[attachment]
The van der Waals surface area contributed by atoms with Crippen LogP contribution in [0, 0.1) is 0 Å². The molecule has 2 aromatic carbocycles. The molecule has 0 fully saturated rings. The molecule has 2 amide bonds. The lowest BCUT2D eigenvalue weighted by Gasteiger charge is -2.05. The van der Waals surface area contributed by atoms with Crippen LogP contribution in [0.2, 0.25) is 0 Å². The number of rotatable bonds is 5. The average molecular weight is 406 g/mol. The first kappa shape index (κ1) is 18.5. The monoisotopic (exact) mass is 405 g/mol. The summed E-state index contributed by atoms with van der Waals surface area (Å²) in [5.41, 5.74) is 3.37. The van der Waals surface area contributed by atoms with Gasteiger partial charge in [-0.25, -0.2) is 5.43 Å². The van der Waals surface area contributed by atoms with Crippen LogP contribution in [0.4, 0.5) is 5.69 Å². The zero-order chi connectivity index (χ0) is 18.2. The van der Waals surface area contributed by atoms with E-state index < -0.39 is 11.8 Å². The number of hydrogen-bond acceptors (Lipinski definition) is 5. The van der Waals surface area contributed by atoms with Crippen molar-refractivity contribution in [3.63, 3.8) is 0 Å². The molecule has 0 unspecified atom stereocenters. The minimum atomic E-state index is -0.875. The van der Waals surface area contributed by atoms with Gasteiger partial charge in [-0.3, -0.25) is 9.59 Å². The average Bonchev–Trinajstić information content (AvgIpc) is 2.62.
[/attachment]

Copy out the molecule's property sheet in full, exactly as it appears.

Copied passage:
The van der Waals surface area contributed by atoms with Crippen LogP contribution in [0, 0.1) is 0 Å². The molecule has 2 aromatic carbocycles. The molecule has 0 fully saturated rings. The molecule has 2 amide bonds. The lowest BCUT2D eigenvalue weighted by Gasteiger charge is -2.05. The van der Waals surface area contributed by atoms with Crippen LogP contribution in [0.2, 0.25) is 0 Å². The number of rotatable bonds is 5. The average molecular weight is 406 g/mol. The first kappa shape index (κ1) is 18.5. The monoisotopic (exact) mass is 405 g/mol. The summed E-state index contributed by atoms with van der Waals surface area (Å²) in [5.41, 5.74) is 3.37. The van der Waals surface area contributed by atoms with Gasteiger partial charge in [-0.25, -0.2) is 5.43 Å². The van der Waals surface area contributed by atoms with Crippen LogP contribution in [0.4, 0.5) is 5.69 Å². The zero-order chi connectivity index (χ0) is 18.2. The van der Waals surface area contributed by atoms with E-state index < -0.39 is 11.8 Å². The number of hydrogen-bond acceptors (Lipinski definition) is 5. The van der Waals surface area contributed by atoms with Crippen molar-refractivity contribution in [3.63, 3.8) is 0 Å². The molecule has 0 unspecified atom stereocenters. The minimum atomic E-state index is -0.875. The van der Waals surface area contributed by atoms with Gasteiger partial charge in [-0.3, -0.25) is 9.59 Å². The average Bonchev–Trinajstić information content (AvgIpc) is 2.62.